A few days ago, another great space-exploration feat has been achieved. Curiosity landed on Mars, ready to carry out the Mars Science Laboratory mission. What is it going to do up there on the red planet? The answer, from the NASA website:
The overarching science goal of the mission is to assess whether the landing area has ever had or still has environmental conditions favorable to microbial life, both its habitability and its preservation.
Of course, it’s going to do lots of other things as well, but looking for traces of (past?) life is one of its tasks that speaks to the imagination of many people. And indeed, in the past few decades, the life sciences have found their way into space-exploration efforts. Lo and behold, astrobiology arose.
But, is this a valid scientific discipline, or just a buzzword that appeals to some intrinsic need to answer the question of whether we are truly alone in this wonderful universe (and to funding agencies)? Put more concretely: is the MSL mission worth the investment? A question asked by CNN, with this marvelous answer provided by Milky Way Musings:
More generally, the usefulness of astrobiology is addressed in an opinion piece in Nature this week, which, I think, presents a nuanced and legitimate view.
One issue is that astrobiology could lead to wild, unfounded speculations as evidence of life outside of earth has yet to be produced:
In the absence of unambiguous proof for its existence, almost nothing can be said about extraterrestrial life about which the opposite is not also true.
However, in itself, that shouldn’t stop us from enquiring about this most delightful of mysteries:
The lack of evidence should not inhibit us in the slightest, but unless we are bound by the highest academic standards and critical attitudes, astrobiological discussions will become nothing more than empty speculation laced with a formidable disregard for scientific plausibility.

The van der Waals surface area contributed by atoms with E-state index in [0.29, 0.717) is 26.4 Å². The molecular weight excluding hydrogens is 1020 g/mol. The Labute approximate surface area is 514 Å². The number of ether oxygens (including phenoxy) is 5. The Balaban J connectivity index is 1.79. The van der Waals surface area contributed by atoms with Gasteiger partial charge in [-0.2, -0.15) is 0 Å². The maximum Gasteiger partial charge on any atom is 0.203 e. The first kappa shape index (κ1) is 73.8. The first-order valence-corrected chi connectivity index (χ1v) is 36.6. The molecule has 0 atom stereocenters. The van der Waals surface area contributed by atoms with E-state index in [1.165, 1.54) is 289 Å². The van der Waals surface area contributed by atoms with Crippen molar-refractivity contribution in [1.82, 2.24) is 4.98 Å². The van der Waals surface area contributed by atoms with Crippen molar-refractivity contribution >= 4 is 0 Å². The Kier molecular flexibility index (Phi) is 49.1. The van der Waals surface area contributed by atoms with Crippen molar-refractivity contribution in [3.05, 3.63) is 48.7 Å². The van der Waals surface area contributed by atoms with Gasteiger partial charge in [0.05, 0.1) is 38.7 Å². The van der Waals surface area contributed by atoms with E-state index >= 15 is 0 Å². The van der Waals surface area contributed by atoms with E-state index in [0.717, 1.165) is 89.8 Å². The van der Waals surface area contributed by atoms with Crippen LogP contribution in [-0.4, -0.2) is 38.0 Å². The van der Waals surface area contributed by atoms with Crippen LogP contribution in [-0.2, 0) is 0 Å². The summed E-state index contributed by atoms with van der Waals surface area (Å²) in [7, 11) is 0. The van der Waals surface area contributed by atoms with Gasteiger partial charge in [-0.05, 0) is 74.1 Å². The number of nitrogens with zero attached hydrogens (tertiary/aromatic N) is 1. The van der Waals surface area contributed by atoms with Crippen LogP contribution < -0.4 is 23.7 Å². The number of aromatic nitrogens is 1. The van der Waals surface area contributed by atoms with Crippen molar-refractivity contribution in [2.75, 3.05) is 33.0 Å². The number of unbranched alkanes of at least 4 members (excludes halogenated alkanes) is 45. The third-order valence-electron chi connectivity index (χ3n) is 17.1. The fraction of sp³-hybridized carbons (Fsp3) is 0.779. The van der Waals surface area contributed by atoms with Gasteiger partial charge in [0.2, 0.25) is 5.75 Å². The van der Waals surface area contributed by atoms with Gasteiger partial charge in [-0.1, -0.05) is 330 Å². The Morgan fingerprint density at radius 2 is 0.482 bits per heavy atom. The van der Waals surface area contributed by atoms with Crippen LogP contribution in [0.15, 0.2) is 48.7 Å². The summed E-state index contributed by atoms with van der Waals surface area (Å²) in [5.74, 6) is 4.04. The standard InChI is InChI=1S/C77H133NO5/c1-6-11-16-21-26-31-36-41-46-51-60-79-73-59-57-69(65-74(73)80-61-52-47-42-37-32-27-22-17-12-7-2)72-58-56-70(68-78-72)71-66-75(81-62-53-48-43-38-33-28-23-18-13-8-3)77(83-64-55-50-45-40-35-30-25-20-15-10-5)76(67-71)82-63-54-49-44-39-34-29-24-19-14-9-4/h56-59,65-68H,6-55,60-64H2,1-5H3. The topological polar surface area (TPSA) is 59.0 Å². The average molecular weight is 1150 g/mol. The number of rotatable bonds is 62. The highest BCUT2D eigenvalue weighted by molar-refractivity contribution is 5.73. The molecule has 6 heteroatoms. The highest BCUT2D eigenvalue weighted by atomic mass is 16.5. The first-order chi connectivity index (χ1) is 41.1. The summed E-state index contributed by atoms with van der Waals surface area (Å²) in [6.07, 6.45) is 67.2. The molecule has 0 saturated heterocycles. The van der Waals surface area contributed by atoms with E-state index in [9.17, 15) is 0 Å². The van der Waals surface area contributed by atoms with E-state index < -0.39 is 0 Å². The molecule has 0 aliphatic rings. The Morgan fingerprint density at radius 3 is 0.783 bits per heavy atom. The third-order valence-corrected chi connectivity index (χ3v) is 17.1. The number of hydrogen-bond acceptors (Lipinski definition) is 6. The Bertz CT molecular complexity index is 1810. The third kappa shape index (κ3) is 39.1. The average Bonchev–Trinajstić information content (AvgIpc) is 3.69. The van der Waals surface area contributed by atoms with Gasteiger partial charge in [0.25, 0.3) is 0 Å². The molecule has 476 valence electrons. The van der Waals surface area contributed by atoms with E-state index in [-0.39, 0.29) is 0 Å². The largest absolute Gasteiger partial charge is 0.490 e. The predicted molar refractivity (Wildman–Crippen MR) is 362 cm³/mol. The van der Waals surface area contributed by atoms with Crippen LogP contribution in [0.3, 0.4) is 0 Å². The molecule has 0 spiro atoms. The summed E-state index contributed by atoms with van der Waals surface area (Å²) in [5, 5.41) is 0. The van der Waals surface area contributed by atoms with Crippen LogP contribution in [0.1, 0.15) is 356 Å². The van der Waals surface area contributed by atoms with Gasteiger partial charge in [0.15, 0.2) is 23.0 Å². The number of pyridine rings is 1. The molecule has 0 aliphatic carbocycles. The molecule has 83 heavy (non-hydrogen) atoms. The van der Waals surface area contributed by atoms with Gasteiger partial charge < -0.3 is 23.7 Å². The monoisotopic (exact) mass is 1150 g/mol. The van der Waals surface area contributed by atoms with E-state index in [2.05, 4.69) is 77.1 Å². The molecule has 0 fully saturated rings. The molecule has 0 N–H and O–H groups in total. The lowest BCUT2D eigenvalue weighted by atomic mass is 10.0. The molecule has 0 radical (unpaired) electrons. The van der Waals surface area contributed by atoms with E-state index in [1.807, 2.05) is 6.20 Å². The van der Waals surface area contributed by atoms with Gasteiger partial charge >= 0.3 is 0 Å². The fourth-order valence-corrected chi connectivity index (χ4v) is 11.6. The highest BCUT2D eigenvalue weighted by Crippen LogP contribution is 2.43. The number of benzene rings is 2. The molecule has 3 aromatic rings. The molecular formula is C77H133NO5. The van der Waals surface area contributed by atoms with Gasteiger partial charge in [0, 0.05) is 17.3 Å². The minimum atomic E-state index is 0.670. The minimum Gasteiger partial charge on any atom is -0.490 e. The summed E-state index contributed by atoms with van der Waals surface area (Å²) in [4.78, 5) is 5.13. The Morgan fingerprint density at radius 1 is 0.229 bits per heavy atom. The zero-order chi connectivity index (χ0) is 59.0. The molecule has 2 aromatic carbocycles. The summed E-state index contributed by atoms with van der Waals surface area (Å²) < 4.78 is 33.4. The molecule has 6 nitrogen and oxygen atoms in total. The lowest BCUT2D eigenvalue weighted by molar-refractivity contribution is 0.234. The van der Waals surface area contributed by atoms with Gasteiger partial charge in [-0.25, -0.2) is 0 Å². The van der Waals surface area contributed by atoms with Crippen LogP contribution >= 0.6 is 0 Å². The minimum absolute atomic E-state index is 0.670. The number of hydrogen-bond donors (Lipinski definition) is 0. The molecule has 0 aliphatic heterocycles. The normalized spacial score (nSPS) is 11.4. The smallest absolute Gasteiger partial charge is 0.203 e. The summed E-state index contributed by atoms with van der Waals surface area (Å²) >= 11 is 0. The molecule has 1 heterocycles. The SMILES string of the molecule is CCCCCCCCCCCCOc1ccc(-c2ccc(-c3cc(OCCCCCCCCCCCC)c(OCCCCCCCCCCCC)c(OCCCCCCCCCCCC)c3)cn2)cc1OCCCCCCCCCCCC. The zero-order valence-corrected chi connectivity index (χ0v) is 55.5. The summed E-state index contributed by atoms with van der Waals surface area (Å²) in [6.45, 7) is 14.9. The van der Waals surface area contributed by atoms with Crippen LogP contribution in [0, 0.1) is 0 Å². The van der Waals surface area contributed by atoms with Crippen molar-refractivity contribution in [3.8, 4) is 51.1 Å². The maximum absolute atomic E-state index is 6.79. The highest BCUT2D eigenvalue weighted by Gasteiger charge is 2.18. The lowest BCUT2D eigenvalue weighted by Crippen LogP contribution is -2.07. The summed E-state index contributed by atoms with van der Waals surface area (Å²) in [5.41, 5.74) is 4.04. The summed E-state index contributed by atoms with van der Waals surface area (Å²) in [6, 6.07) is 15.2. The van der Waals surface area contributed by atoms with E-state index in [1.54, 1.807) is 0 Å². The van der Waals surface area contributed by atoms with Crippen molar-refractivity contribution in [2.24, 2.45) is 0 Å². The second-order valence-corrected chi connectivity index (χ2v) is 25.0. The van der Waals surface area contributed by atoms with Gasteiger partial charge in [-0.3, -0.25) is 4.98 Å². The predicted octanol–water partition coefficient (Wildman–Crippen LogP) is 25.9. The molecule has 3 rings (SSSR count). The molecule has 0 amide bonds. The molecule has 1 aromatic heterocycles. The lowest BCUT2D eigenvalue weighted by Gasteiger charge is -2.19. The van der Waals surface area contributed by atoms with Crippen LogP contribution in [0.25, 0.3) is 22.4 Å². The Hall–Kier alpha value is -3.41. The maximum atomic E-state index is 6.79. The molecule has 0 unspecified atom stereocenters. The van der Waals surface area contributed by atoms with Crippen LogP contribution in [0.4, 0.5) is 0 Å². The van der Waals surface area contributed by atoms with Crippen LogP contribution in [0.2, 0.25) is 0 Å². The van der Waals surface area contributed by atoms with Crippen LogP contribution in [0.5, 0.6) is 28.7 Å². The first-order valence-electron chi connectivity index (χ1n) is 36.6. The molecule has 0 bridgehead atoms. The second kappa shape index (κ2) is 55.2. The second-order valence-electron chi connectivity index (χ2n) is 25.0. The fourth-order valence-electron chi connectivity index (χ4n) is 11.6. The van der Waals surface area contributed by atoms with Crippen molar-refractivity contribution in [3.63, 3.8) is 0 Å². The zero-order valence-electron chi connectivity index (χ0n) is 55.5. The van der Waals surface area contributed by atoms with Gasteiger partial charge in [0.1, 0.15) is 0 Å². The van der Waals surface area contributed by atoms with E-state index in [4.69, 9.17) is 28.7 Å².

Another problem is that astrobiology is often falsely thought to be confined to just the search for life, while it’s actually a lot more:
A common misconception is that astrobiology is equivalent to the search for life elsewhere… In fact, the search for life beyond Earth is just one subset of astrobiology.
Finally, why look for life on other planets, when there is still so much to learn about life on our pale blue dot?
Yes, there is still much to learn about the specifics of terrestrial organisms, but our understanding of life as a phenomenon and of biology as a science will be greatly advanced by finding a second, separate origin that can help to put what we observe here on Earth in context.
Leading to the wonderful conclusion:
It’s time for biology’s great experiment. It’s time to learn whether we live in a biological Universe or one in which life on Earth is a singularity.
- Astrobiology should be subjected to the same stringent standards as other scientific disciplines.
- It’s not just about E.T.
- We shouldn’t forget about life on our own little planet.
- Astrobiology is useful (and very interesting, so yeah, I might be a bit biased).
So, is astrobiology ‘worth it’? Yes.
Of course, there are other issues as well. What is life exactly? How should we look for it? And, if it’s radically different from what we know, would we even recognize it when we find it? (For more on those issues, see these previous posts: The Multiverse and Our Form of Life; Life, Bit by Bit and Biological Dark Matter and the Shadow Biosphere.)
Nevertheless, expanding our scope beyond earth will not just contribute to our understanding of life, but might even prove necessary for our survival.
…To the stars!
Lazcano, A., & Hand, K.P. (2012). Astrobiology: Frontier or fiction Nature DOI: 10.1038/488160a